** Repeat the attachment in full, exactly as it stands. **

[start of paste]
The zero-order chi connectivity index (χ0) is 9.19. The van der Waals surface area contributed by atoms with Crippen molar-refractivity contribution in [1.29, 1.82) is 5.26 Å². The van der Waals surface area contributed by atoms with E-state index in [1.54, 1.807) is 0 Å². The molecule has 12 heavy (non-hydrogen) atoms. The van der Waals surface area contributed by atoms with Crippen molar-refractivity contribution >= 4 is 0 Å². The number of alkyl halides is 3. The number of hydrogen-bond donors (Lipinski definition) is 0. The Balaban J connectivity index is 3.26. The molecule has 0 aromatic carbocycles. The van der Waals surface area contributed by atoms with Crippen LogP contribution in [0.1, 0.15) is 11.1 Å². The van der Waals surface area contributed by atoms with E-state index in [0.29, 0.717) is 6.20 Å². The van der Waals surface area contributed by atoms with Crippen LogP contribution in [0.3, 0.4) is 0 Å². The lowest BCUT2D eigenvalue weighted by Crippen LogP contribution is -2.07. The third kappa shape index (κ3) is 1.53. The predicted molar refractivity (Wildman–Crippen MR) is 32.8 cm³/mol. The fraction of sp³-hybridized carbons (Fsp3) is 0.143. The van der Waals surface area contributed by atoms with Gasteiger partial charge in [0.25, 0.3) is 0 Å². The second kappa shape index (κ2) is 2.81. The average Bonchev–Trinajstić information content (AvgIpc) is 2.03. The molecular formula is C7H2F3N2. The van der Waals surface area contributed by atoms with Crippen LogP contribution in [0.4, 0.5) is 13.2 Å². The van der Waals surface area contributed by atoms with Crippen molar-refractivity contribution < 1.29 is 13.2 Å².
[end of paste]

The zero-order chi connectivity index (χ0) is 9.19. The van der Waals surface area contributed by atoms with Crippen molar-refractivity contribution in [1.29, 1.82) is 5.26 Å². The van der Waals surface area contributed by atoms with E-state index in [1.54, 1.807) is 0 Å². The molecule has 12 heavy (non-hydrogen) atoms. The van der Waals surface area contributed by atoms with Crippen molar-refractivity contribution >= 4 is 0 Å². The number of alkyl halides is 3. The number of hydrogen-bond donors (Lipinski definition) is 0. The Balaban J connectivity index is 3.26. The molecule has 0 aromatic carbocycles. The van der Waals surface area contributed by atoms with Crippen LogP contribution in [0.1, 0.15) is 11.1 Å². The van der Waals surface area contributed by atoms with E-state index in [0.29, 0.717) is 6.20 Å². The van der Waals surface area contributed by atoms with Crippen LogP contribution in [0.3, 0.4) is 0 Å². The lowest BCUT2D eigenvalue weighted by Crippen LogP contribution is -2.07. The third kappa shape index (κ3) is 1.53. The predicted molar refractivity (Wildman–Crippen MR) is 32.8 cm³/mol. The fraction of sp³-hybridized carbons (Fsp3) is 0.143. The van der Waals surface area contributed by atoms with Gasteiger partial charge in [0.25, 0.3) is 0 Å². The second kappa shape index (κ2) is 2.81. The average Bonchev–Trinajstić information content (AvgIpc) is 2.03. The molecular formula is C7H2F3N2. The van der Waals surface area contributed by atoms with Crippen LogP contribution in [0.4, 0.5) is 13.2 Å². The van der Waals surface area contributed by atoms with Crippen molar-refractivity contribution < 1.29 is 13.2 Å².